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Coop rejects NomComm selection

By Dawn Nolt

Breaking an unofficial tradition, the Harvard Cooperative Society rejected one of two nominations given by the Undergraduate Association Nominations Committee for student representative positions on the Coop Board of Directors, according to NomComm Chair Suephy Chen '89.

In February, NomComm chose two people, Julie Kim '89 and Paul Dans '91, to be on the Coop Board election ballot. The Coop nominating committee, which is responsible for placing the names on the ballot, traditionally accepts NomComm's two recommendations without question, Chen said. This year, however, Dans was rejected.

The Coop Board of Directors consists of student and faculty representatives from both MIT and Harvard. According to Darian Hendricks '89, a current member of the Coop Board, the eleven students on the board include three Harvard undergraduates, three Harvard graduates, three MIT students, and two from either school.

MIT students who wish to run for student representitive positions can either interview with NomComm for one of two selected nominations or petition the Coop nominating committee. NomComm, rather than the Coop nominating committee, traditionally makes the selections for automatic nominations because an organization from MIT is better suited to select an MIT representative than an outside committee, Chen said.

The Coop nominating committee selected Robert Potter '90, a current member of the Coop Board, instead of Dans. Chen said that Robert Scott, the Coop nominating committee chairman, told her that the Coop committee wanted continuity in its student directors, and, in automatically placing incumbent Potter on the ballot, the Coop committee expressed its desire that Potter be considered for Coop Board, even though he had not acted in any usual method to get on the ballot.

Scott also told Chen that he had some serious doubts as to NomComm's ability to select an adequate representative of MIT to be placed on the ballot, Chen said. Scott had apparently informed Chen that if NomComm does not operate the way he wants, he will find someone else to select MIT candidates.

According to both Dans and Chen, Dans received a letter before spring break asking him to come in to be interviewed by the Coop nominating committee. According to Chen, it was unusual for any recommended candidate to be interviewed again.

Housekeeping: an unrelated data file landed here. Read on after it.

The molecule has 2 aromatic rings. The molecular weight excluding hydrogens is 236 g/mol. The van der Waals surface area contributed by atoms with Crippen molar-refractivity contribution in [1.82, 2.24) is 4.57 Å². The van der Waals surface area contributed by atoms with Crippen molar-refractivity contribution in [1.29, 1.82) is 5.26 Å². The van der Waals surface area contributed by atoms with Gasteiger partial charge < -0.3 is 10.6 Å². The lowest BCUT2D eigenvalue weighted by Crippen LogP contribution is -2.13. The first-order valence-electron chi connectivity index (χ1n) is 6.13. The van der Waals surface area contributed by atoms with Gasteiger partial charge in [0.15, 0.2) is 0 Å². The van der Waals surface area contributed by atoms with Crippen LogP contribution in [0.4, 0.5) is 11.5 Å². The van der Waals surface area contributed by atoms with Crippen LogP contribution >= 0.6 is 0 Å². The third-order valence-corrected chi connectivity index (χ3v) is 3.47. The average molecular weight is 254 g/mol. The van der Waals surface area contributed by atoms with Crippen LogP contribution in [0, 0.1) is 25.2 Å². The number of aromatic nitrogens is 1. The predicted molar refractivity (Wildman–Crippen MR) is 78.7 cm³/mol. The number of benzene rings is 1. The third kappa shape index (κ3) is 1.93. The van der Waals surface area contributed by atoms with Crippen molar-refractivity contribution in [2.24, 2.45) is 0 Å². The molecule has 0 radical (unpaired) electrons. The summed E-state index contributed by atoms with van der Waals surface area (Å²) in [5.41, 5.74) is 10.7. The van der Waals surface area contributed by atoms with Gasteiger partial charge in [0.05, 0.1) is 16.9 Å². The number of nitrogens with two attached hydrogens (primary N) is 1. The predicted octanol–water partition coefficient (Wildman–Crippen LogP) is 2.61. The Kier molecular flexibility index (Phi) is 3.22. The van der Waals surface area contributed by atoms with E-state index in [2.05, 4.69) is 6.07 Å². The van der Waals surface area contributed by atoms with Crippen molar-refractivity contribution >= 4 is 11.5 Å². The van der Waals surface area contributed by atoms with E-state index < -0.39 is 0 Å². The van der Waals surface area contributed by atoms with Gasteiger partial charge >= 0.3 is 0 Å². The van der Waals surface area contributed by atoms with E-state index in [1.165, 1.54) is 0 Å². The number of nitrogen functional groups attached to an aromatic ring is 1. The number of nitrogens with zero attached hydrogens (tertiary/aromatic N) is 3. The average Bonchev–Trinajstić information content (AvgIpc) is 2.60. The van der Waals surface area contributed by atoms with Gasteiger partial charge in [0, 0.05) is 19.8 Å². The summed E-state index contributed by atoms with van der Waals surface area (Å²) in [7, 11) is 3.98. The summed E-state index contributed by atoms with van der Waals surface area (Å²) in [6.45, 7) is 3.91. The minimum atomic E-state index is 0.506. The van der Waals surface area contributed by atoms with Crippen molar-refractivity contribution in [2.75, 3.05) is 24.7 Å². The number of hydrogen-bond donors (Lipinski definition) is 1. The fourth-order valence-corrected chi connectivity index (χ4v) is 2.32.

The letter stated, and Dans was reminded at the interview, that the Coop nominating committee was considering three people -- Kim, Dans and Potter -- for the two MIT positions that are automatically placed on the ballot.

Potter, who is a student director on the Coop Board, got on the ballot last time by petitioning, but according to Chen, he did not take any action to be placed on the ballot this year. Yet the Coop committee decided to override the Dans nomination and automatically place Potter on the ballot.

Chen said she felt "pretty annoyed" at the situation. She was upset that Scott expressed doubts about NomComm's competence in selecting an MIT representative, because, she said, an outside nominating committee does not understand the needs of the MIT community.

Chen contacted some Coop stockholders who are members of the Coop nominating committee. According to Chen, they expressed their belief that this situation was highly irregular and unfair towards MIT. Chen said Scott had acted independently in interviewing Dans and subsequently made recommendations to the rest of the Coop nominating committee about Dans and Potter.

After his NomComm recommendation had been rejected, Dans decided to petition the Coop committee for a spot on the ballot. He eventually obtained the necessary 150 signatures but felt that it was a great inconvenience to him to have to interview with both NomComm and Scott, only to be rejected and have to petition for his name to appear on the ballot.

Chen said that both she and NomComm members in general felt insulted by the actions of the Coop nominating committee.